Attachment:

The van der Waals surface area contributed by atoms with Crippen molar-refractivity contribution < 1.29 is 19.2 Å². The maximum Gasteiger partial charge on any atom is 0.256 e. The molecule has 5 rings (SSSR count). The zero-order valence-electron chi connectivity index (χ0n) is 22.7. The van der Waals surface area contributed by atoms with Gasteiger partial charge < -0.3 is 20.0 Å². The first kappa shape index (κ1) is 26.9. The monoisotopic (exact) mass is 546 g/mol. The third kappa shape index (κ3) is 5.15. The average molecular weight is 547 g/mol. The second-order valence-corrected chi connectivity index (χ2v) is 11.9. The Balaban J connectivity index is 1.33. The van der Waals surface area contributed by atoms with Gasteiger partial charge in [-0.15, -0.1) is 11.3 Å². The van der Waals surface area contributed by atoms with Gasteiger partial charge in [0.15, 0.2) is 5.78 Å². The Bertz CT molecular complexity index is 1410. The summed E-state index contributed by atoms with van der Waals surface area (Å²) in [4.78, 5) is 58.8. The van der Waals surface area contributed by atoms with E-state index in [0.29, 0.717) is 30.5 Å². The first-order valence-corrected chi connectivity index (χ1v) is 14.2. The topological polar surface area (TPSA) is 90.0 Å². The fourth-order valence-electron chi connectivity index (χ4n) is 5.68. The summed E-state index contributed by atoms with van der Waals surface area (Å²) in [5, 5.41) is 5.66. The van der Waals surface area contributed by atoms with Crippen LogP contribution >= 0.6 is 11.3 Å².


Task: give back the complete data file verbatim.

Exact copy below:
The van der Waals surface area contributed by atoms with Crippen molar-refractivity contribution < 1.29 is 19.2 Å². The maximum Gasteiger partial charge on any atom is 0.256 e. The molecule has 5 rings (SSSR count). The zero-order valence-electron chi connectivity index (χ0n) is 22.7. The van der Waals surface area contributed by atoms with Gasteiger partial charge < -0.3 is 20.0 Å². The first kappa shape index (κ1) is 26.9. The monoisotopic (exact) mass is 546 g/mol. The third kappa shape index (κ3) is 5.15. The average molecular weight is 547 g/mol. The second-order valence-corrected chi connectivity index (χ2v) is 11.9. The Balaban J connectivity index is 1.33. The van der Waals surface area contributed by atoms with Gasteiger partial charge in [-0.15, -0.1) is 11.3 Å². The van der Waals surface area contributed by atoms with Gasteiger partial charge in [0.15, 0.2) is 5.78 Å². The Bertz CT molecular complexity index is 1410. The summed E-state index contributed by atoms with van der Waals surface area (Å²) in [4.78, 5) is 58.8. The van der Waals surface area contributed by atoms with E-state index in [0.29, 0.717) is 30.5 Å². The first-order valence-corrected chi connectivity index (χ1v) is 14.2. The topological polar surface area (TPSA) is 90.0 Å². The fourth-order valence-electron chi connectivity index (χ4n) is 5.68. The summed E-state index contributed by atoms with van der Waals surface area (Å²) in [5, 5.41) is 5.66. The van der Waals surface area contributed by atoms with Crippen LogP contribution >= 0.6 is 11.3 Å².